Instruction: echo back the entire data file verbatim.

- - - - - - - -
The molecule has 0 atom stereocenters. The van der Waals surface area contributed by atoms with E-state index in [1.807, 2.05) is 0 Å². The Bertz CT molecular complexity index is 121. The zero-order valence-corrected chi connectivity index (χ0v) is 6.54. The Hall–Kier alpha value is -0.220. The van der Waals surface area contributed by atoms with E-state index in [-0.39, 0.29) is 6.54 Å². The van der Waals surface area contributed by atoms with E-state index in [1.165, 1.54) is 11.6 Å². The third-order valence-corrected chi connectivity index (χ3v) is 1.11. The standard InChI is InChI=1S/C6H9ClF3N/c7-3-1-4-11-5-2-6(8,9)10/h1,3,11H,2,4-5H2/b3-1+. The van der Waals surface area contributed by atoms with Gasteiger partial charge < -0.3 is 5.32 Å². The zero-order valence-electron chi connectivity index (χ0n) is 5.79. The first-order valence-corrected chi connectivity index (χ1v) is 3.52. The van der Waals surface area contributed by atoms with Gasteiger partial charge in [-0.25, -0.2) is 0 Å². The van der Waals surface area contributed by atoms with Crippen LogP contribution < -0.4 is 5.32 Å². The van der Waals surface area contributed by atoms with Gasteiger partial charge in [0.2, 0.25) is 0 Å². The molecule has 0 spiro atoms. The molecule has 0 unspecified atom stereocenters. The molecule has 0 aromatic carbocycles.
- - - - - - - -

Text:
The molecule has 0 atom stereocenters. The van der Waals surface area contributed by atoms with E-state index in [1.807, 2.05) is 0 Å². The Bertz CT molecular complexity index is 121. The zero-order valence-corrected chi connectivity index (χ0v) is 6.54. The Hall–Kier alpha value is -0.220. The van der Waals surface area contributed by atoms with E-state index in [-0.39, 0.29) is 6.54 Å². The van der Waals surface area contributed by atoms with E-state index in [1.165, 1.54) is 11.6 Å². The third-order valence-corrected chi connectivity index (χ3v) is 1.11. The standard InChI is InChI=1S/C6H9ClF3N/c7-3-1-4-11-5-2-6(8,9)10/h1,3,11H,2,4-5H2/b3-1+. The van der Waals surface area contributed by atoms with Gasteiger partial charge < -0.3 is 5.32 Å². The zero-order valence-electron chi connectivity index (χ0n) is 5.79. The first-order valence-corrected chi connectivity index (χ1v) is 3.52. The van der Waals surface area contributed by atoms with Gasteiger partial charge in [-0.25, -0.2) is 0 Å². The van der Waals surface area contributed by atoms with Crippen LogP contribution < -0.4 is 5.32 Å². The van der Waals surface area contributed by atoms with Gasteiger partial charge in [0.2, 0.25) is 0 Å². The molecule has 0 spiro atoms. The molecule has 0 unspecified atom stereocenters. The molecule has 0 aromatic carbocycles.